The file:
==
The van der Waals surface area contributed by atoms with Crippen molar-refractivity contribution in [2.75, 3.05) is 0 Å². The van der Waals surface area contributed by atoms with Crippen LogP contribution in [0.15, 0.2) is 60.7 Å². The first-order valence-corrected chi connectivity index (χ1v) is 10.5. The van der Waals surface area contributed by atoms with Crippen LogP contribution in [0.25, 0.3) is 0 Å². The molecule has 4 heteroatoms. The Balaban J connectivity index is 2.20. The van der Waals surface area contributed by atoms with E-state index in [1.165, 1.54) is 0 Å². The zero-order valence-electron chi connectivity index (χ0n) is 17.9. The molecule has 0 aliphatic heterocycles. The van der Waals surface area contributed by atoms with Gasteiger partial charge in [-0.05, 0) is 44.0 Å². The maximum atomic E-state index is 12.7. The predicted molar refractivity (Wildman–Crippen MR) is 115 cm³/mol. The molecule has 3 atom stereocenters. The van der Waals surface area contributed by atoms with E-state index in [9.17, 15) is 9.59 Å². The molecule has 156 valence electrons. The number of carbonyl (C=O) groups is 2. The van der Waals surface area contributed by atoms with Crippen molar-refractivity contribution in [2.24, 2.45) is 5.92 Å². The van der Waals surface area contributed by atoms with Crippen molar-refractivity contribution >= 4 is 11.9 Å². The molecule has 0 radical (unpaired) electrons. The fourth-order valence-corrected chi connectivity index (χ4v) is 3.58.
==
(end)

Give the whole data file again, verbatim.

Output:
The van der Waals surface area contributed by atoms with Crippen molar-refractivity contribution in [2.75, 3.05) is 0 Å². The van der Waals surface area contributed by atoms with Crippen LogP contribution in [0.15, 0.2) is 60.7 Å². The first-order valence-corrected chi connectivity index (χ1v) is 10.5. The van der Waals surface area contributed by atoms with Crippen LogP contribution in [0.25, 0.3) is 0 Å². The molecule has 4 heteroatoms. The Balaban J connectivity index is 2.20. The van der Waals surface area contributed by atoms with E-state index in [1.165, 1.54) is 0 Å². The zero-order valence-electron chi connectivity index (χ0n) is 17.9. The molecule has 0 aliphatic heterocycles. The van der Waals surface area contributed by atoms with Gasteiger partial charge in [-0.05, 0) is 44.0 Å². The maximum atomic E-state index is 12.7. The predicted molar refractivity (Wildman–Crippen MR) is 115 cm³/mol. The molecule has 3 atom stereocenters. The van der Waals surface area contributed by atoms with E-state index in [9.17, 15) is 9.59 Å². The molecule has 156 valence electrons. The number of carbonyl (C=O) groups is 2. The van der Waals surface area contributed by atoms with Crippen molar-refractivity contribution in [2.24, 2.45) is 5.92 Å². The van der Waals surface area contributed by atoms with Crippen molar-refractivity contribution >= 4 is 11.9 Å². The molecule has 0 radical (unpaired) electrons. The fourth-order valence-corrected chi connectivity index (χ4v) is 3.58.